Agron. Sustain. Dev.
Volume 29, Number 1, January-March 2009
Page(s) 135 - 142
Published online 29 November 2008
Agron. Sustain. Dev. 29 (2009) 135-142
DOI: 10.1051/agro:2008052

Integration of soil structure variations with time and space into models for crop management. A review

J. Roger-Estrade1, G. Richard2, A.R. Dexter2, 3, H. Boizard4, S. De Tourdonnet1, M. Bertrand5 and J. Caneill6

1  AgroParisTech, Département SIAFEE, Centre de Grignon, BP 01, 78850 Thiverval-Grignon, France
2  INRA UR0272 Science du Sol, Centre de Recherche d'Orléans, 2163 Av. de la Pomme de Pin, CS 40001, Ardon, 45075 Orléans Cedex 2, France
3  Associate Scientist, Le Studium, 45000 Orléans, France
4  INRA, US 1158, Agrosystèmes & impacts environnementaux carbone-azote, Estrées-Mons, BP 50136, 80203 Péronne, France
5  INRA UMR 211 INRA AgroParisTech, BP 01, 78850 Thiverval-Grignon, France
6  INRA, UMR Biologie et Gestion des Adventices, 17 rue Sully, BP 86510, 21065 Dijon Cedex, France

Accepted 8 September 2008 ; published online 29 November 2008

Abstract - Soil structure plays a major role in the design of new crop management systems. For instance, the transition from conventional to no-tillage changes soil structure, which, in turn, has implications on crop yield greenhouse gas emissions, and pesticide and nitrate leaching. Modelling soil structure at field scale faces two main issues: (1) the spatial variability and (2) the temporal variability. Here, we review how spatial variability of soil structure is taken into account in water transfer models at field scale. We discuss the effects of soil structure on hydraulic properties. We present options to model soil structure effects using pedotransfer functions or calculations based on pore network geometry. Then we review studies on water transfer. Here, we show the utility of one-dimensional (1-D) and 2-D models, and the range of soil profile partitions. In the second part, we study a mean to model the temporal variation of soil structure. We propose an indicator of soil structure dynamics based on the proportion of compacted clods in the tilled layer. This indicator was measured from the observation face of soil pits. We studied this indicator in a long-term field experiment involving various risks of compaction. The results showed that this indicator gave a more precise description of the time course changes in soil structure than the mean soil bulk density measured on the same experimental plots. Lastly, we discuss the principles of a model that predicts the evolution of this indicator under different soil tillage and climatic conditions. This model can be used to evaluate the effects of different crop management systems on soil structure and soil water transfer.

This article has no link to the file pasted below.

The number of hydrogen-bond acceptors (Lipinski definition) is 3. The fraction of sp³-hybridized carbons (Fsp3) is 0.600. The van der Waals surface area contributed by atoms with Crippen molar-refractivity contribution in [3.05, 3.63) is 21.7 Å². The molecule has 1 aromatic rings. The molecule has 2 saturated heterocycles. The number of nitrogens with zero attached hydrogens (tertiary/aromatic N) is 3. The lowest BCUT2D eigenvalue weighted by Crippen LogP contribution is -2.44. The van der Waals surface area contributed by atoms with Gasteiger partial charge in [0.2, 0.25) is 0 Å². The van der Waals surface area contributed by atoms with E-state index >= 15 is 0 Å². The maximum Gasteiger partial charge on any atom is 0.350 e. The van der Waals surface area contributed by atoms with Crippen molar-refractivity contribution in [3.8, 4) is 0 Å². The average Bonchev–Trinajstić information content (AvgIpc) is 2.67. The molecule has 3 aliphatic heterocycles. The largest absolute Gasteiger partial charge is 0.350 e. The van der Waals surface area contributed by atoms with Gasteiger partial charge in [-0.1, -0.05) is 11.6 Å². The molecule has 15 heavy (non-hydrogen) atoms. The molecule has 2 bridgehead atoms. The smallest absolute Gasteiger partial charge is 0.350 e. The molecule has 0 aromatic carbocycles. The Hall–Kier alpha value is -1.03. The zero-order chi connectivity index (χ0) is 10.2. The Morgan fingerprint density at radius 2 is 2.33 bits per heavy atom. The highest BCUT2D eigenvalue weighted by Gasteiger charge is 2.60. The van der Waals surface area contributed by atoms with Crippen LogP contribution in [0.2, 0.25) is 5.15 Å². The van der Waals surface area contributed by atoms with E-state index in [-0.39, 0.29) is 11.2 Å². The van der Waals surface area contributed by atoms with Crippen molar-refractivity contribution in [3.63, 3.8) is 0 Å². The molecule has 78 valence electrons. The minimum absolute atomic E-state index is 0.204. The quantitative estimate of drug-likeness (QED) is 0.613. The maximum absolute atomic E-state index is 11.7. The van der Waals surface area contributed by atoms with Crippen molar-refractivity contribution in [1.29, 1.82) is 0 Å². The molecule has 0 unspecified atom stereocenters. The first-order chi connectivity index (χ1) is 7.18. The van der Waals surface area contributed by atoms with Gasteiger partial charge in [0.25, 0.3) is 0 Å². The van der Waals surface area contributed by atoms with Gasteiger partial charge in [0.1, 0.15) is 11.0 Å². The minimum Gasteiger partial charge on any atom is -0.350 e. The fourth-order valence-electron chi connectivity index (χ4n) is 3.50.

Key words: soil structure / crop management / tillage / water transfer / model

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© INRA, EDP Sciences 2008